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Uganda's economy set to rebound in 2024 after a slowdown in 2023

Uganda's economy is expected to pick up in 2024, following a slowdown in 2023. According to a recent report, the country's real GDP growth is forecasted to reach 5.8% in 2024, after falling to 4.6% in 2023. This report highlights the sectors that are expected to drive this growth and the potential risks to this outlook.

Uganda's economy set to rebound in 2024 after a slowdown in 2023
  • Ugandan real GDP growth is expected to pick up to 5.8% in 2024 after a slowdown to 4.6% in 2023.
  • Strong fixed investment growth will keep demand for imported capital inputs elevated, leading to a real import growth of 9.2% in 2024.
  • The outlook for exports is brighter, underpinned by a positive outlook for domestic consumption in 2024.
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One of the main drivers of growth is strong fixed investment. The development of Uganda’s oil sector continues to underpin investment growth, with projects such as the $10 billion Lake Albert Oil Project and the $4 billion East Africa Crude Oil Pipeline attracting significant investment inflows.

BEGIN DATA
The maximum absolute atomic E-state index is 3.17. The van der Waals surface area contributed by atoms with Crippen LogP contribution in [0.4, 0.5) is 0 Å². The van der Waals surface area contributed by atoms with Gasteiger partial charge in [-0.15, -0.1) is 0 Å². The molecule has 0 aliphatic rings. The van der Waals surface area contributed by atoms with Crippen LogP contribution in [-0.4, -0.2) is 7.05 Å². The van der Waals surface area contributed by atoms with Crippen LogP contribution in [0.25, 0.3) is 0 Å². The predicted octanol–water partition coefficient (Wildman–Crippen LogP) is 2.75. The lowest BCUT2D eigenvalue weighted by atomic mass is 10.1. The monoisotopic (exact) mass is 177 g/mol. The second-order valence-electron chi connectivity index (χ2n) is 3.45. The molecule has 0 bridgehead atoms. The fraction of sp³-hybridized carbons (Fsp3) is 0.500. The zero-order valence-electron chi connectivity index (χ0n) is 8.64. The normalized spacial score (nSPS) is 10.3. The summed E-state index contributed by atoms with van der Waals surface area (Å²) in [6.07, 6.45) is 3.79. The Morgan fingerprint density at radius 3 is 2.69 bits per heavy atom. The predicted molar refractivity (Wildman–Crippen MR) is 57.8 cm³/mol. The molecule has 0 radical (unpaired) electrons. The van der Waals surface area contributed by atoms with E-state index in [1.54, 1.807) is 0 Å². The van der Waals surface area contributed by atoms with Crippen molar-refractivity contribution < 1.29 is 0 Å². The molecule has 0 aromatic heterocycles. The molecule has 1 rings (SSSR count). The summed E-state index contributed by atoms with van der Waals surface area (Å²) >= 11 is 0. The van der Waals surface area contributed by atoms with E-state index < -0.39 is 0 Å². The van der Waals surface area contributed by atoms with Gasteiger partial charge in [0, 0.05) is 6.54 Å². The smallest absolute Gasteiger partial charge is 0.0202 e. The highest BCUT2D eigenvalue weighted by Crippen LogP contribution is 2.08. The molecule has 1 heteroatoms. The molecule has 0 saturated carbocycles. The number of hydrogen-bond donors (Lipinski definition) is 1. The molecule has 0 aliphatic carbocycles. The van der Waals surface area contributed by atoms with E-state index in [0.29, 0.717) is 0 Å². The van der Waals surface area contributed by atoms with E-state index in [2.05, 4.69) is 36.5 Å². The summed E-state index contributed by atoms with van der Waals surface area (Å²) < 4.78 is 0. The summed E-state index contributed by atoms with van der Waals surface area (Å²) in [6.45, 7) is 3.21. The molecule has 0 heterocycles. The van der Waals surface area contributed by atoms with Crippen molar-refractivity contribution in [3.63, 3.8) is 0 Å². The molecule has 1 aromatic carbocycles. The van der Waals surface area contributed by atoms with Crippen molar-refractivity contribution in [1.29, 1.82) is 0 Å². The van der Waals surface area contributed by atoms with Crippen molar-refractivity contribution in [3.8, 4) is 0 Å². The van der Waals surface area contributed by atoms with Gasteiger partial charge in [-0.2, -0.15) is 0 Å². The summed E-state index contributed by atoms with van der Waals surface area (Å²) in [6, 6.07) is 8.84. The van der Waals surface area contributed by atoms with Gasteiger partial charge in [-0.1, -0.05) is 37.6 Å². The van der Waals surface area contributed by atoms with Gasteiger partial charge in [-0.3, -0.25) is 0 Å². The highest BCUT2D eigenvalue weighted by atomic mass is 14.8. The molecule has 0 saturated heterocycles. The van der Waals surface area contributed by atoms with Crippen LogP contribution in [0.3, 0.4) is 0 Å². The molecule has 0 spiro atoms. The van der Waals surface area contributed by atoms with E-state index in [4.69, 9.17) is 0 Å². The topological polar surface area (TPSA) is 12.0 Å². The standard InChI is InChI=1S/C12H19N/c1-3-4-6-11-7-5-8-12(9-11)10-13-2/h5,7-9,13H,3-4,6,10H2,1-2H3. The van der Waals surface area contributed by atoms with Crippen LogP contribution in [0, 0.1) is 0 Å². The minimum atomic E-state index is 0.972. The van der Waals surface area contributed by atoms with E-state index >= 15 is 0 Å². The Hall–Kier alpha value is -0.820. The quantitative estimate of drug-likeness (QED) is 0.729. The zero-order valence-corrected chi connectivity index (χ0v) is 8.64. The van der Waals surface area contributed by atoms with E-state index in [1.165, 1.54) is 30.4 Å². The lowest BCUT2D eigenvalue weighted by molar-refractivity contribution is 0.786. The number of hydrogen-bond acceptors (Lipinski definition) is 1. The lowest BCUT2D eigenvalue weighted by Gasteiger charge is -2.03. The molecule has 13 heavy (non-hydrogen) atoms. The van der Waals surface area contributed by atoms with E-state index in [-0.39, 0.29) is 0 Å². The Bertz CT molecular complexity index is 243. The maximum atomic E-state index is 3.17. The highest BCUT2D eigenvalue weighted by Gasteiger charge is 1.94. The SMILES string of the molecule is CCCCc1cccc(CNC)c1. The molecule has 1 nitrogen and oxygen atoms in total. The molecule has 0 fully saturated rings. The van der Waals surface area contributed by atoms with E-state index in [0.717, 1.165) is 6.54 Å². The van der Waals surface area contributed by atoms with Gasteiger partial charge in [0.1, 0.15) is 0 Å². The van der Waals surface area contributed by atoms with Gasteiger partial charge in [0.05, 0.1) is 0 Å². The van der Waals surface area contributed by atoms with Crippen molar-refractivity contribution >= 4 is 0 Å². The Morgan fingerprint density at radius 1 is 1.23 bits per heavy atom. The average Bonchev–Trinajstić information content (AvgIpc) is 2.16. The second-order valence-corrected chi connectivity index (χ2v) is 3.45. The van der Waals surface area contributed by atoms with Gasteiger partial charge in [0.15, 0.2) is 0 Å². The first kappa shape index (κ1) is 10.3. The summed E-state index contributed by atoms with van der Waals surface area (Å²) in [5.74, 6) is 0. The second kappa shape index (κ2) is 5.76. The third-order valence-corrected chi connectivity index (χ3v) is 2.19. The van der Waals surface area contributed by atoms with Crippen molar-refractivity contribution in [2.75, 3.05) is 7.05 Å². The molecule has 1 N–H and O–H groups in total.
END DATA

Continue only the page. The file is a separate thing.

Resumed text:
This will see fixed investment contribute 2.2 percentage points (pp) to headline growth in 2024, marginally below the 2.5pp contribution expected in 2023. This is expected to keep demand for imported capital inputs elevated, leading to a real import growth of 9.2% in 2024.

However, the outlook for exports is brighter, the report noted.

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“Our Agribusiness team forecasts that coffee production – which made up 24.0% of Uganda’s exports in 2022 – will grow by 5.3% in 2024, up from 4.8% in 2023,” Fitch stated.

This will be supported by improving yields, the expected maturation of coffee trees, and strong government incentives (via the National Coffee Policy). In all, this will underpin real export growth of 5.2% and see net exports’ drag on headline growth narrow from 4.1pp in 2023 to 2.1pp in 2024.

Moreover, the outlook for domestic consumption is also positive. Private consumption is expected to grow by 6.4% in 2024, contributing 5.6pp to real GDP growth. This growth is expected to be supported by lower inflation and the pass-through effects of monetary easing.

The Bank of Uganda cut its policy rate by 50 basis points (bps) to 9.50% in August 2023, and further loosening is expected this year, taking the policy rate to 8.50% by year-end. This is expected to provide some tailwinds to credit demand over the coming months.

However, there are risks to this outlook. One of the major risks is the suspension of Uganda's eligibility under the Africa Growth & Opportunity Act (AGOA). The United States announced this decision in October 2023, which could weigh on exports in 2024, although Uganda is less exposed to the US market than others in the East African Community.

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Moreover, should the shilling weaken beyond expectations, this would add upside pressure to import costs, keep inflation higher for longer, and disincentivize further monetary easing.

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